Tavistock Museum

Mary Freeman - An Oustanding Local Historian

Mary Freeman died on the 4th March 2018, aged 93. During her working life she was a marine scientist of international repute, and in her long retirement an acknowledged expert on the history of Tavistock.

Born Mary Whitear at Teignmouth in 1924 she attended the Maynard School in Exeter, coming in by train daily even during the 1942 bombing of the city in which the school was damaged. Mary was academically gifted and progressed to University College, London where in 1947 she was appointed a lecturer, and remained there until 1989. Her working life was spent studying the neurology and cellular structure of fish and amphibian skin. At University College she met her husband, Richard Freeman, who worked in the adjoining zoology room. They had two children Felix and Peter.

Mary Freeman, local historian and supporter of Tavistock Museum

Ann Pulsford, a marine scientist and neighbour, states that Mary was well known and respected for her marine studies. Mary published a series of papers on the fine structure of elasmobranch, teleost and amphibian skin in adult and larval stages. Using histochemistry and scanning and transmission electron microscopy she described the epidermal cells, secretory cells, pigment cells and chemosensory structures in a wide range of species. Using these techniques, she linked structure with function in processes like wound healing. She also undertook experiments on the behaviour of shore rocklings in the detection of food and found that the anterior dorsal fin could be involved but was not essential for foraging. Mary’s papers were published as a single author or with her collaborators in the most respected scientific journals. She also published book chapters.

In 1989 Mary retired to live at Parkwood Road in Tavistock where she took great delight in her Victorian villa and its garden. She soon acquired an interest in the medieval abbey, foundries, and early industries of Tavistock. Mary became an active member of the Subscription Library and a long serving Secretary to the Tavistock History Society. A particular interest was the small cottage garden in the Guildhall Square, an oasis of greenery in an otherwise barren parking lot. Both here and in her own garden she redefined what was a ‘weed’. She respected all creatures and believed ‘all animals had a right to life’, and back at home there were generations of cats, and a tortoise.

Sue Davies, formerly manager of Tavistock Museum and long time friend, states that Mary was a brilliant researcher of our town history. From her working life she brought to local history a new and more professional approach which set a high standard for thoroughness and attention to detail. Over many years she supported the town museum and contributed a number of informative articles about our town history. She also actively supported the Subscription Library and at her own expense paid for a number of its important books to be repaired.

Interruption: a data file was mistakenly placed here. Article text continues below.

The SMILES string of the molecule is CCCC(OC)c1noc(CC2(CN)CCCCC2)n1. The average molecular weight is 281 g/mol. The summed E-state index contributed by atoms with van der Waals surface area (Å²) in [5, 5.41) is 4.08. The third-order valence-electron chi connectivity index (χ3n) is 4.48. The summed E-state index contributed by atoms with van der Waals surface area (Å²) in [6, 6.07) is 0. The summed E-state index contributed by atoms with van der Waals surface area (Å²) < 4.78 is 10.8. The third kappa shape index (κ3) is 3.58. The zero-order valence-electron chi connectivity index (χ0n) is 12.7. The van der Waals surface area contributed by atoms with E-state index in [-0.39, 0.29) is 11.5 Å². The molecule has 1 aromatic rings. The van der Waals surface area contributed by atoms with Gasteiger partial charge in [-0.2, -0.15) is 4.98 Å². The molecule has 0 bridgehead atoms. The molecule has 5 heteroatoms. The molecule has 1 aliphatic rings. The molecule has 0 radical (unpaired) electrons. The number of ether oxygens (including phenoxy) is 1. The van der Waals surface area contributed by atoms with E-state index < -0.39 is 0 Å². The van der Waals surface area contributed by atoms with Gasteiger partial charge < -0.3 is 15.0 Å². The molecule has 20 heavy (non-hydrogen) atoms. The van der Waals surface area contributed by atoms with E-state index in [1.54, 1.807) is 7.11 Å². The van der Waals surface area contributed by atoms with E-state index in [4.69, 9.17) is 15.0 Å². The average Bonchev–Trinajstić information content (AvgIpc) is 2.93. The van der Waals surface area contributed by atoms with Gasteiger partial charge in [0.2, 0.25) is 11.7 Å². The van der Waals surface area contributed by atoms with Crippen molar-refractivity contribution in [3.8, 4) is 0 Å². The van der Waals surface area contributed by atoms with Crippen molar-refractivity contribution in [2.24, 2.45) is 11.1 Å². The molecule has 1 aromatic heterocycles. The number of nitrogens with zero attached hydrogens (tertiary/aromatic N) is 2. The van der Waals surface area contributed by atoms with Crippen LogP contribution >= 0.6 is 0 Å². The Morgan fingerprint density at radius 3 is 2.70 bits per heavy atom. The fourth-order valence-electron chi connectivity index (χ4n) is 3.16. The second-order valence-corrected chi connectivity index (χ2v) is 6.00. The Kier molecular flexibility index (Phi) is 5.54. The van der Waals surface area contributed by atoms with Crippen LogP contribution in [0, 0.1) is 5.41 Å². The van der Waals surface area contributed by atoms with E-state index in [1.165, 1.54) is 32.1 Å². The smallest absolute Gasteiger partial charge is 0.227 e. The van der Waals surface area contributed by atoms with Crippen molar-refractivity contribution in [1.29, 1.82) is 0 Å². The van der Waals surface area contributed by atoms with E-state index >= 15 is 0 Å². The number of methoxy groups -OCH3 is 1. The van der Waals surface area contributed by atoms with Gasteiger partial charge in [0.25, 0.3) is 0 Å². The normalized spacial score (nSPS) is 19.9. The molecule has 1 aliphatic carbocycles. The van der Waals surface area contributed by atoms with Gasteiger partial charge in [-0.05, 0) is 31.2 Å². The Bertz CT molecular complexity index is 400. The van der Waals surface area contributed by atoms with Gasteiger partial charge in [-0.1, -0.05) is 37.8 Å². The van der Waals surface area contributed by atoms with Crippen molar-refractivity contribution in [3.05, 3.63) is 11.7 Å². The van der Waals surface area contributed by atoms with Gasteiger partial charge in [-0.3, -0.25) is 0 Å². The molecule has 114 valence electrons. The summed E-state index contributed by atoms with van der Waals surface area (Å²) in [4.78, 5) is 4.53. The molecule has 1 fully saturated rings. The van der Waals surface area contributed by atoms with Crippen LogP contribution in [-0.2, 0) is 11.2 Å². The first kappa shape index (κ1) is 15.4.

Helen Harris, a local author and friend, remembers Mary Whitear (as she then was) from schooldays at the Maynard School, Exeter:

“She was three or four years ahead of me. I recall her as being slight of build, and with fine features. We were not acquainted then, but as it is not unusual in a large school of 400+ girls, younger pupils may remember older ones, but not the reverse.

“We met again in later years, following her retirement move to Tavistock. She was developing interests in her home county and joined the Tavistock Local History Society, the Devon History Society, and the Devonshire Association. Often she joined me (and Mabyn Martin – another former TLHS member who sadly also died very recently) in attending meetings in different parts of the county.

“Mary used her considerable research abilities to produce articles for The Devon Historian ( journal of the Devon History Society, of which I was then Honorary Editor):


  • ‘The first iron foundry in Tavistock’ DH 57 (1998)
  • ‘Two Tavistock legends re-examined’ (with R.J.Glanvill) DH 66 (April 2003)
  • ‘A half-truth in a legend’ (with R.J.Glanvill) DH 67 (October 2003)
  • ‘Artistic licence and historical accuracy’ DH 69 (2004) (about remains of Tavistock Abbey)


“She also presented a paper to the Devonshire Association, (with Ann Pulsford) published in the Transactions 2015: ‘John Taylor (1779-1863) and the Tavistock Canal’.

“She was a good friend, and I shall miss her.”

Roderick Martin, the present manager of the Tavistock Museum, states that in his opinion Mary was an outstanding local historian. Over many years she supported the town museum and contributed a number of short informative articles about our town history which we now sell in a leaflet format. It is intended that in the future these will be put on a CD for general sale. In her lifetime Mary was not interested in writing popular history but I believe it is important that her many years of research into the early history of our town are not lost.

Mary was always very generous with her time by very willingly proof-reading and grammatically correcting the written works of others. She enthusiastically read and improved manuscripts. Very recently she was involved with the initial review and the proof reading of Robert Waterhouse’s new book on the Tavistock Canal – Its History and Archaeology. It is good that Robert’s book was published last year while Mary was still alive. After the book signing he visited Mary at home to present her with a copy, and to thank her for her help. A gesture she very much appreciated.


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